Traveling with other people has its perks: conversation, laughter, safety and people to share in the experience. For a trip to be enjoyable managing these relationships are essential. However, unlike a lot of traditional advice out there that focuses on trying to find the right partner by pairing you up with someone of similar needs, this is adventure travel, so seeing some things from a different perspective are essential to new experiences. Instead of an article about how to find the right travel buddies, here are suggestions on making any situation work (hint, it all hinges around good communication).
Odd Couples and Two Peas in a Pod
Likely, a travel companion will be with you 24/7 for the duration of the trip. The dynamics of personal interactions are very rich and people get along for different reasons. For some, they need their polar opposite to survive and someone like them will result in two magnets repelling each other. However, it is generally a good idea to know what types of activities your partner is into before the trip, so if you know you like to do endless outdoor activities, a buddy who wants to lay on the beach all day should be something the consider.
Recommendation: communicate beforehand on some of the things that you like to do. If you have similar interests, this will be easy. If you have someone who is different, agreeing on the compromises beforehand will reduce the chances of someone pouting later on.
Spend-thrifts and Penny Pinchers
Money is the number one reason for divorce and that is no different here. Money is a very powerful factor and the differences in the way we view money can cause some tremendous friction (even relationship ending friction). Also, we all have different jobs, so what might not seem like a lot of money to one person, could be a week’s pay for another.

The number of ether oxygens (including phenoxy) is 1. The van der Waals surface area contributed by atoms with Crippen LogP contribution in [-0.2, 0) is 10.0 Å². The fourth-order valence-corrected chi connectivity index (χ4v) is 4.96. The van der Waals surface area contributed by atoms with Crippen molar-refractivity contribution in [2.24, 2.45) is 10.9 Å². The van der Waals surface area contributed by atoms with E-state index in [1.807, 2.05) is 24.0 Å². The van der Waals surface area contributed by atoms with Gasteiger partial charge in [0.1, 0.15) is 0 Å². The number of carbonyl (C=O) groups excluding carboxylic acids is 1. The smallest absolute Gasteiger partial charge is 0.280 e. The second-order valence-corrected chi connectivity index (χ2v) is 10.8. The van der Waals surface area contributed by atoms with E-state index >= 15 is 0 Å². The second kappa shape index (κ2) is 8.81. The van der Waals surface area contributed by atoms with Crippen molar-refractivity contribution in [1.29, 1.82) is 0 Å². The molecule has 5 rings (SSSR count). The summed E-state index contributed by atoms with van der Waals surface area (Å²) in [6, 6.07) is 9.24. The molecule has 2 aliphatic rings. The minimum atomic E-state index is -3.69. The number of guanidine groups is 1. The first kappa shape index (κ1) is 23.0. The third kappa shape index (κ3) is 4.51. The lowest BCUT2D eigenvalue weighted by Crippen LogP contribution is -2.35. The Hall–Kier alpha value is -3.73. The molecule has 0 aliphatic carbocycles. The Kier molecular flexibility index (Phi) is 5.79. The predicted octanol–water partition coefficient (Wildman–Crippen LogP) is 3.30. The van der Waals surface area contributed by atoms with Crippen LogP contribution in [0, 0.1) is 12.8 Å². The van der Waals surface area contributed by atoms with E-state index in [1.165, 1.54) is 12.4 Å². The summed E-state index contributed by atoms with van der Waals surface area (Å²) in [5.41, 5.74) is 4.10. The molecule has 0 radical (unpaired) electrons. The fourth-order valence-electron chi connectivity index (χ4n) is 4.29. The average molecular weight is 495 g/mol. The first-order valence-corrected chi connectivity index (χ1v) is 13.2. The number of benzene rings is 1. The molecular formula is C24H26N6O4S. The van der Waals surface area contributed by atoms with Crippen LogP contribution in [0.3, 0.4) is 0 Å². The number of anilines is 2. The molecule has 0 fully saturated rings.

Recommendation: in the planning stages, set budget expectations from everything from lodging to transportation to activities. Also, a clear and frank conversation about who is responsible for paying for what should be clear. Many times, people aren’t being disrespectful; they are just acting in the way they are. A clear conversation up front can clear up those friction points so you can enjoy the trip.
Night Owls and Early Birds
Staying out late night after night could become tiresome to the chronic early riser. And the break of day can be harsh on the nocturnal traveler. Some like to sleep and others like to burn the candle at both-ends. Over-compromising in one direction can absolutely inflame a trip experience for someone.
Recommendation: this is much harder to plan out beforehand, but with our general theme of communication, it is important to let your travel companion know when you’re getting burned out. If you and your travel buddy have different circadian rhythms, maybe a few days out at night until the sun comes up need to be offset by a few dawn hiking excursions or breakfast on the side of the cliff in the morning. I’m willing to wager that you’ll be grateful for the new experience.